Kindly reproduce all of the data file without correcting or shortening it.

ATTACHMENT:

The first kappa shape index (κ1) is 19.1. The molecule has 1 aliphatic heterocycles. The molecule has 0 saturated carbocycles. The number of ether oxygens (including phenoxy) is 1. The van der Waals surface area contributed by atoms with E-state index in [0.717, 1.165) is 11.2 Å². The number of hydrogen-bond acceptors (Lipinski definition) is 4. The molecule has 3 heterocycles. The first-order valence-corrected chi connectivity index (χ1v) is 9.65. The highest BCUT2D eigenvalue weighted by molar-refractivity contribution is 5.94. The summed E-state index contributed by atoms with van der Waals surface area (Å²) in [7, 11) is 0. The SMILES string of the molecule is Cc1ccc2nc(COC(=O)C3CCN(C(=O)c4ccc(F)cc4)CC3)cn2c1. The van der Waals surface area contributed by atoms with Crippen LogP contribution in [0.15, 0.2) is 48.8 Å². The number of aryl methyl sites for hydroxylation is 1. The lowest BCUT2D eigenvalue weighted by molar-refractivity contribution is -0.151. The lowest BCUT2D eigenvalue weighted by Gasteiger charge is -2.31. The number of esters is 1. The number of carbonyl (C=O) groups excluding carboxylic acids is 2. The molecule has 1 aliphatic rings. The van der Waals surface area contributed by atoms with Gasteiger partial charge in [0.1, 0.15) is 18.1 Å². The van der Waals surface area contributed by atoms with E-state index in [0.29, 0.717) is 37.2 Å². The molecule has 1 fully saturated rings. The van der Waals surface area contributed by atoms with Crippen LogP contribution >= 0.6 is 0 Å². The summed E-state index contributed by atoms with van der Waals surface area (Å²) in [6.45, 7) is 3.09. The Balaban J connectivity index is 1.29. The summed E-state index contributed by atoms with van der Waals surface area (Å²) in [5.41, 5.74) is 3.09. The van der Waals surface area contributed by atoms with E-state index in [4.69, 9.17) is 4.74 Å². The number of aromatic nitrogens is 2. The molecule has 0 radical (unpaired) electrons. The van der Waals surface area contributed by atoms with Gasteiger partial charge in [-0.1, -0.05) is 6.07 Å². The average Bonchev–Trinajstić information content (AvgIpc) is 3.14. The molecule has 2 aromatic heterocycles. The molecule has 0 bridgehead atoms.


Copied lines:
The first kappa shape index (κ1) is 19.1. The molecule has 1 aliphatic heterocycles. The molecule has 0 saturated carbocycles. The number of ether oxygens (including phenoxy) is 1. The van der Waals surface area contributed by atoms with E-state index in [0.717, 1.165) is 11.2 Å². The number of hydrogen-bond acceptors (Lipinski definition) is 4. The molecule has 3 heterocycles. The first-order valence-corrected chi connectivity index (χ1v) is 9.65. The highest BCUT2D eigenvalue weighted by molar-refractivity contribution is 5.94. The summed E-state index contributed by atoms with van der Waals surface area (Å²) in [7, 11) is 0. The SMILES string of the molecule is Cc1ccc2nc(COC(=O)C3CCN(C(=O)c4ccc(F)cc4)CC3)cn2c1. The van der Waals surface area contributed by atoms with Crippen LogP contribution in [0.15, 0.2) is 48.8 Å². The number of aryl methyl sites for hydroxylation is 1. The lowest BCUT2D eigenvalue weighted by molar-refractivity contribution is -0.151. The lowest BCUT2D eigenvalue weighted by Gasteiger charge is -2.31. The number of esters is 1. The number of carbonyl (C=O) groups excluding carboxylic acids is 2. The molecule has 1 aliphatic rings. The van der Waals surface area contributed by atoms with Gasteiger partial charge in [0.1, 0.15) is 18.1 Å². The van der Waals surface area contributed by atoms with E-state index in [0.29, 0.717) is 37.2 Å². The molecule has 1 fully saturated rings. The van der Waals surface area contributed by atoms with Crippen LogP contribution >= 0.6 is 0 Å². The summed E-state index contributed by atoms with van der Waals surface area (Å²) in [6.45, 7) is 3.09. The Balaban J connectivity index is 1.29. The summed E-state index contributed by atoms with van der Waals surface area (Å²) in [5.41, 5.74) is 3.09. The van der Waals surface area contributed by atoms with E-state index in [4.69, 9.17) is 4.74 Å². The number of aromatic nitrogens is 2. The molecule has 0 radical (unpaired) electrons. The van der Waals surface area contributed by atoms with Gasteiger partial charge in [-0.1, -0.05) is 6.07 Å². The average Bonchev–Trinajstić information content (AvgIpc) is 3.14. The molecule has 2 aromatic heterocycles. The molecule has 0 bridgehead atoms.